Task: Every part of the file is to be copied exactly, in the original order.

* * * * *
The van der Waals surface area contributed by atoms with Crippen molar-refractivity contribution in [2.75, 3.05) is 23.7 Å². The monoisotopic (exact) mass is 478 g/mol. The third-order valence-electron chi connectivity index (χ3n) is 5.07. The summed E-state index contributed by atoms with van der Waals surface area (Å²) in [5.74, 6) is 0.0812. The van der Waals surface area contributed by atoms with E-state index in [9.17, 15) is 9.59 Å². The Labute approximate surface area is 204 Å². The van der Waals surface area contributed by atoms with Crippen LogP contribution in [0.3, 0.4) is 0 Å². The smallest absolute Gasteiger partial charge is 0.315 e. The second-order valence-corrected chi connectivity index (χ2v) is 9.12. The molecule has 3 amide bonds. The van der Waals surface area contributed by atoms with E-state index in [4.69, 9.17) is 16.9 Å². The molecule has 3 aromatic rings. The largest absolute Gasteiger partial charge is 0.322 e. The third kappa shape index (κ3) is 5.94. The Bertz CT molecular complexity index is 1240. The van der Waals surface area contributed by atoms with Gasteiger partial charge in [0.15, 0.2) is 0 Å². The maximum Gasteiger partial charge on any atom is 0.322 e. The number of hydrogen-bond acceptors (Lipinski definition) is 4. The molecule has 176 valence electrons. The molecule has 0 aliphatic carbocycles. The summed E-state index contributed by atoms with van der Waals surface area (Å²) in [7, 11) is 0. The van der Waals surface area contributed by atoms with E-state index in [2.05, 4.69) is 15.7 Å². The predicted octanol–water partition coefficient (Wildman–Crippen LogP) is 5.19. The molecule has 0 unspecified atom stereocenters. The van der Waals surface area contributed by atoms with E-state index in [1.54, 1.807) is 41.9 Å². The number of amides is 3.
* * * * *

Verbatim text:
The van der Waals surface area contributed by atoms with Crippen molar-refractivity contribution in [2.75, 3.05) is 23.7 Å². The monoisotopic (exact) mass is 478 g/mol. The third-order valence-electron chi connectivity index (χ3n) is 5.07. The summed E-state index contributed by atoms with van der Waals surface area (Å²) in [5.74, 6) is 0.0812. The van der Waals surface area contributed by atoms with E-state index in [9.17, 15) is 9.59 Å². The Labute approximate surface area is 204 Å². The van der Waals surface area contributed by atoms with Crippen LogP contribution in [0.3, 0.4) is 0 Å². The smallest absolute Gasteiger partial charge is 0.315 e. The second-order valence-corrected chi connectivity index (χ2v) is 9.12. The molecule has 3 amide bonds. The van der Waals surface area contributed by atoms with E-state index in [4.69, 9.17) is 16.9 Å². The molecule has 3 aromatic rings. The largest absolute Gasteiger partial charge is 0.322 e. The third kappa shape index (κ3) is 5.94. The Bertz CT molecular complexity index is 1240. The van der Waals surface area contributed by atoms with Gasteiger partial charge in [0.15, 0.2) is 0 Å². The maximum Gasteiger partial charge on any atom is 0.322 e. The number of hydrogen-bond acceptors (Lipinski definition) is 4. The molecule has 176 valence electrons. The molecule has 0 aliphatic carbocycles. The summed E-state index contributed by atoms with van der Waals surface area (Å²) in [7, 11) is 0. The van der Waals surface area contributed by atoms with E-state index in [2.05, 4.69) is 15.7 Å². The predicted octanol–water partition coefficient (Wildman–Crippen LogP) is 5.19. The molecule has 0 unspecified atom stereocenters. The van der Waals surface area contributed by atoms with E-state index in [1.54, 1.807) is 41.9 Å². The number of amides is 3.